Well, to be honest, I’m more of a Walmart shopper than Macy’s so I don’t understand the whole pay more for something because it’s a “brand name”.  As a kid, I found ten dollar jeans can last just as long as Fifty dollar jeans but with that said clothing from the dollar store was never a consideration. At some point, the quality does seriously drop off but when looking at a training program so where is that line?    

If you’re new to the EP field and just starting out you can’t afford the $50.00 jeans, you need to think strategically and use resources wisely so our advice is as follows;

  1. Look at the different curriculums; start with the length of the course. Three days is not a training course, it’s a seminar, an introduction, a basic overview. If you see the word comprehensive or “most complete” associated with a three-day class walk away.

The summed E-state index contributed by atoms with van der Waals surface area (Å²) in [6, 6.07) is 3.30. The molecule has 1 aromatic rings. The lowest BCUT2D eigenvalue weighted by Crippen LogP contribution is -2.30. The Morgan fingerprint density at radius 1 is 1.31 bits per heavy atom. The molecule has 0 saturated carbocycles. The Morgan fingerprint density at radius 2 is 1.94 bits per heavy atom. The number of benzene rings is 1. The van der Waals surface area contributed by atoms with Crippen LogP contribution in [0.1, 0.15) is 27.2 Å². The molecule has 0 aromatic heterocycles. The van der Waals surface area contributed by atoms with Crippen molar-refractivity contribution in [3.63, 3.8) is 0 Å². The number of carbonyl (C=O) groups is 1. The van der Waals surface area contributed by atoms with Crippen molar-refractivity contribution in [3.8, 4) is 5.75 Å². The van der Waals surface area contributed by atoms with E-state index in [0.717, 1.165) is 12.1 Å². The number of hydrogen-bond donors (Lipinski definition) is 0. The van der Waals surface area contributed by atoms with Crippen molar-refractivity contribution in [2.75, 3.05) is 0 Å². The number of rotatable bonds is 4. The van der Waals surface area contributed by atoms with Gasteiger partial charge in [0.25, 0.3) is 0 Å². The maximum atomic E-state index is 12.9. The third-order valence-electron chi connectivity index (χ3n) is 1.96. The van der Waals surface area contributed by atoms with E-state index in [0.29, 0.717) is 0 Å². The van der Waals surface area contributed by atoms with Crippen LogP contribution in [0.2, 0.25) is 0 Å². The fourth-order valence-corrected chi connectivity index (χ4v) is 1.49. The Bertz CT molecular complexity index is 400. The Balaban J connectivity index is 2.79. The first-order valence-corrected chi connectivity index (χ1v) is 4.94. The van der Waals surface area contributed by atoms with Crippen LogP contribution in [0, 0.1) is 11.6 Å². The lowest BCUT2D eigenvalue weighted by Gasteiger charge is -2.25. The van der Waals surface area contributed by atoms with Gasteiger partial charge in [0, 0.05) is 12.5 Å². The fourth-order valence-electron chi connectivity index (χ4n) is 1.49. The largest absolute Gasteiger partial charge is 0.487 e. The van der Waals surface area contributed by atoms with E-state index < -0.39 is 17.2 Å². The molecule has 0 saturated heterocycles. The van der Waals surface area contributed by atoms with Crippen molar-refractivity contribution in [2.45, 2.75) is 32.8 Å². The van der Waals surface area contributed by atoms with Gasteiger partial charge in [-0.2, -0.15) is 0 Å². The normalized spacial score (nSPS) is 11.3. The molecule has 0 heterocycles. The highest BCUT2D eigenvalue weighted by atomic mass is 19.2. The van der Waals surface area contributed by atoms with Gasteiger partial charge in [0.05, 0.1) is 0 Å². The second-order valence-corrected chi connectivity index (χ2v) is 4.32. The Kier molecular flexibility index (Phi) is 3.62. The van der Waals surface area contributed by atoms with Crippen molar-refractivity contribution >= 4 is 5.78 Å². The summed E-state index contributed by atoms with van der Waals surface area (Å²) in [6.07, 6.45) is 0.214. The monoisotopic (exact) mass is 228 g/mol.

2. Look at the material they cover, if you don’t see threat assessments or threat intelligence forget it, walk away. You can’t do anything that resembles executive protection without knowing how to prepare and use a threat assessment. Everything we do involves the threat assessment, everything.
  3. Does the course involve driving or shooting? Weapons and driver training are best done as a stand-alone course with a dedicated instructor. Medical training falls under this rule as well.

Regardless, if there isn’t a firearm safety class requirement before you get on the range, or if you don’t need a driver’s license for the driver’s training run, not walk away. The safety of the students is obviously second to the profit margin.